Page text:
This court has never construed Rule 79(a) so broadly. Indeed, Repan v. American President Lines, 2 Cir., 243 F.2d 876 appears to be precisely in point as to the sufficiency of the entry now before us. Judge Clark's discussion of the subject in F. & M. Schaefer Brewing Co. v. United States, 2 Cir., 236 F.2d 889, shows that the purpose of the docket entry requirement is primarily to indicate to the parties that an act dispositive of the case has been taken and to set a definite date for the beginning of the running of the time to appeal. It is not necessary that the docket entry itself provide full information as to the disposition of each and every claim asserted. Such information the parties may obtain from the court's opinion or the judgment which it signs. To require the clerk's entry specifically to refer to each claim in the complaint would put upon lay personnel in the clerk's office an impracticable burden. Moreover, acceptance of plaintiff's contention that the clerk's notation was ineffective because it did not show plaintiff's failure to obtain all the relief sought would accord to the prayers for relief an importance they are not given under federal procedure. See Rule 54(c) F.R.Civ.P. Although the Schaefer decision was reversed by the Supreme Court in 356 U.S. 227, 78 S. Ct. 674, 2 L. Ed. 2d 721, we do not read its opinion as contradicting Judge Clark's general discussion, or as casting doubt upon the correctness of the Repan decision. Accordingly we hold that the entry was effective and the appeal from the judgment was untimely. The motion to dismiss this appeal is granted.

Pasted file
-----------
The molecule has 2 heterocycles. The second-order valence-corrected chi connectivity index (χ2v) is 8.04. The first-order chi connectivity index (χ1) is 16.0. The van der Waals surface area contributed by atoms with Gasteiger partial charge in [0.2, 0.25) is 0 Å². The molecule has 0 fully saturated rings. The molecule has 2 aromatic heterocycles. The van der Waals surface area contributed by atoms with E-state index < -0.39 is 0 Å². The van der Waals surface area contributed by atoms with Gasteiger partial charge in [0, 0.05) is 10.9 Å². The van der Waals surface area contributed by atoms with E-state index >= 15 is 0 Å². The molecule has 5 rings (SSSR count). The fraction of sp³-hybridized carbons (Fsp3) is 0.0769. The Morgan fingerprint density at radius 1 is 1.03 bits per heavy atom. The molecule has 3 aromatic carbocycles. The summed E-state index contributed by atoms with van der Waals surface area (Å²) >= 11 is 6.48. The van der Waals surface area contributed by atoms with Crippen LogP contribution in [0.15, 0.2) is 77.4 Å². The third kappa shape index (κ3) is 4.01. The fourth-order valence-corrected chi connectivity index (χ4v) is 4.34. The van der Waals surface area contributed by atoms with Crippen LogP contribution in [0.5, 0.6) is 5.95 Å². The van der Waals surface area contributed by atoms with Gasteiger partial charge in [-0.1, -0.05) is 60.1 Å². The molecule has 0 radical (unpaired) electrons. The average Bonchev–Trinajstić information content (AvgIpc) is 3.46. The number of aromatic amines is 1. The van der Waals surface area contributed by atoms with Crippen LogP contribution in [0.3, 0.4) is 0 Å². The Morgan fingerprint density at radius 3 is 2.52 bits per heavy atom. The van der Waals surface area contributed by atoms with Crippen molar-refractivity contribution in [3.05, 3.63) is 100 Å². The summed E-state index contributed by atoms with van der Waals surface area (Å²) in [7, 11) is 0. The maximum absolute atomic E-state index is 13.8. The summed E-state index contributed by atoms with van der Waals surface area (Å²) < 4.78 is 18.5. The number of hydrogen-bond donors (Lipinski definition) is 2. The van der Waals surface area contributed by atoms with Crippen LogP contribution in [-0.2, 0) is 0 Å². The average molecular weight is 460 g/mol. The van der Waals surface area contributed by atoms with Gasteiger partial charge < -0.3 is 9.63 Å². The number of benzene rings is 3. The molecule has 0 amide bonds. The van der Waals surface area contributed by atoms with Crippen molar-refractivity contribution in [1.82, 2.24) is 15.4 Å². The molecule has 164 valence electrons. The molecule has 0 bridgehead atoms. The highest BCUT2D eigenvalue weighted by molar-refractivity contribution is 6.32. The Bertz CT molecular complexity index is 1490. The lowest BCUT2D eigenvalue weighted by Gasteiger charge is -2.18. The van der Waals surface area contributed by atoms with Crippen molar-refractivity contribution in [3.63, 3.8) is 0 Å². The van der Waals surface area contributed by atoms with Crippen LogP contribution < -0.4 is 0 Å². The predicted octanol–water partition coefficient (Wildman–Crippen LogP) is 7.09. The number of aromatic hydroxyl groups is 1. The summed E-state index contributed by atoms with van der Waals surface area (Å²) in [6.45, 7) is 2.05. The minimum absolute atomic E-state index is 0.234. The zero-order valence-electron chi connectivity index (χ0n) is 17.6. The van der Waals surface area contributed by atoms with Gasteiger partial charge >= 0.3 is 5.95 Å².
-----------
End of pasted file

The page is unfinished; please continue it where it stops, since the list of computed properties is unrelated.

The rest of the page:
As to the appeal from the order of October 7, 1959, Judge Kaufman's refusal to extend the time for appeal was based on his conclusion that plaintiff had not made "a showing of excusable neglect based on a failure of a party to learn of the entry of the judgment" as required by Rule 73(a). Appellee is mistaken in his contention that a discretionary order is non-appealable. As was said in Cameron v. President and Fellows of Harvard College, 1 Cir., 157 F.2d 993, 997: "Decisions reached by an exercise of judicial discretion * * * are reviewable, if they are final, although, of course, on appeal the scope of review is limited to the question of abuse of discretion." Appellee's motion to dismiss the appeal is denied.
LUMBARD, Circuit Judge (concurring and dissenting).
I think that it is clear from the papers before us that Judge Kaufman's decision of October 7, 1959, 24 F.R.D. 478 was correct and I would therefore affirm that order rather than further prolong the litigation. The affidavits submitted by both parties make it clear that the attorneys for the appellant were fully advised of the judgment of August 18 within a few days of its entry. Thus, as Judge Kaufman's thorough opinion makes clear, there is no foundation to the claim of "`excusable neglect based on a failure of a party to learn of the entry of the judgment'" so as to warrant an extension of the time to file notice of appeal. Rule 73 (a), Federal Rules of Civil Procedure. Rule 77(d) explicitly states that "lack of notice of the entry by the clerk does not affect the time to appeal." Surely this is the more true when a party in fact knows of the entry. I would affirm the order of October 7 without further delay.
Judge Calvert Magruder of the First Circuit, sitting by designation